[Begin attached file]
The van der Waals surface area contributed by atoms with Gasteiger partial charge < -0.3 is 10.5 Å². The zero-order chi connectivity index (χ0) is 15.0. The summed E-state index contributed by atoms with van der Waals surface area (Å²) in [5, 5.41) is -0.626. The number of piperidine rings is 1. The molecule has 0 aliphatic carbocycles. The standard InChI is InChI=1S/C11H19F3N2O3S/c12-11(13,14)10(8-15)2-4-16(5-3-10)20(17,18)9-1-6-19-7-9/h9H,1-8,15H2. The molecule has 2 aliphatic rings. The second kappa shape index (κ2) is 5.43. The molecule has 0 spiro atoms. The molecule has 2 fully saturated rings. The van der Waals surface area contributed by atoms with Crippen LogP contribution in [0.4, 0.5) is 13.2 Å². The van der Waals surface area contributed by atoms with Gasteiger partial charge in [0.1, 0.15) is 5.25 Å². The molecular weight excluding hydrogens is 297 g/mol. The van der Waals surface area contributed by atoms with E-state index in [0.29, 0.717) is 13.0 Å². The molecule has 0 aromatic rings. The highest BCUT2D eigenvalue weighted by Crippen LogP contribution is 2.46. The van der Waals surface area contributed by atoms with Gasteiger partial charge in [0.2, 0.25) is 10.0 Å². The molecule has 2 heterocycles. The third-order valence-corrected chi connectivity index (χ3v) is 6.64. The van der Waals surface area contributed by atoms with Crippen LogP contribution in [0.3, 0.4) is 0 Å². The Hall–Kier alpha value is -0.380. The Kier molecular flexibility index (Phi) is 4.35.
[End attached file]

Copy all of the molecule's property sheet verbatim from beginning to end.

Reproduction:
The van der Waals surface area contributed by atoms with Gasteiger partial charge < -0.3 is 10.5 Å². The zero-order chi connectivity index (χ0) is 15.0. The summed E-state index contributed by atoms with van der Waals surface area (Å²) in [5, 5.41) is -0.626. The number of piperidine rings is 1. The molecule has 0 aliphatic carbocycles. The standard InChI is InChI=1S/C11H19F3N2O3S/c12-11(13,14)10(8-15)2-4-16(5-3-10)20(17,18)9-1-6-19-7-9/h9H,1-8,15H2. The molecule has 2 aliphatic rings. The second kappa shape index (κ2) is 5.43. The molecule has 0 spiro atoms. The molecule has 2 fully saturated rings. The van der Waals surface area contributed by atoms with Crippen LogP contribution in [0.4, 0.5) is 13.2 Å². The van der Waals surface area contributed by atoms with Gasteiger partial charge in [0.1, 0.15) is 5.25 Å². The molecular weight excluding hydrogens is 297 g/mol. The van der Waals surface area contributed by atoms with E-state index in [0.29, 0.717) is 13.0 Å². The molecule has 0 aromatic rings. The highest BCUT2D eigenvalue weighted by Crippen LogP contribution is 2.46. The van der Waals surface area contributed by atoms with Gasteiger partial charge in [0.2, 0.25) is 10.0 Å². The molecule has 2 heterocycles. The third-order valence-corrected chi connectivity index (χ3v) is 6.64. The van der Waals surface area contributed by atoms with Crippen LogP contribution in [0.3, 0.4) is 0 Å². The Hall–Kier alpha value is -0.380. The Kier molecular flexibility index (Phi) is 4.35.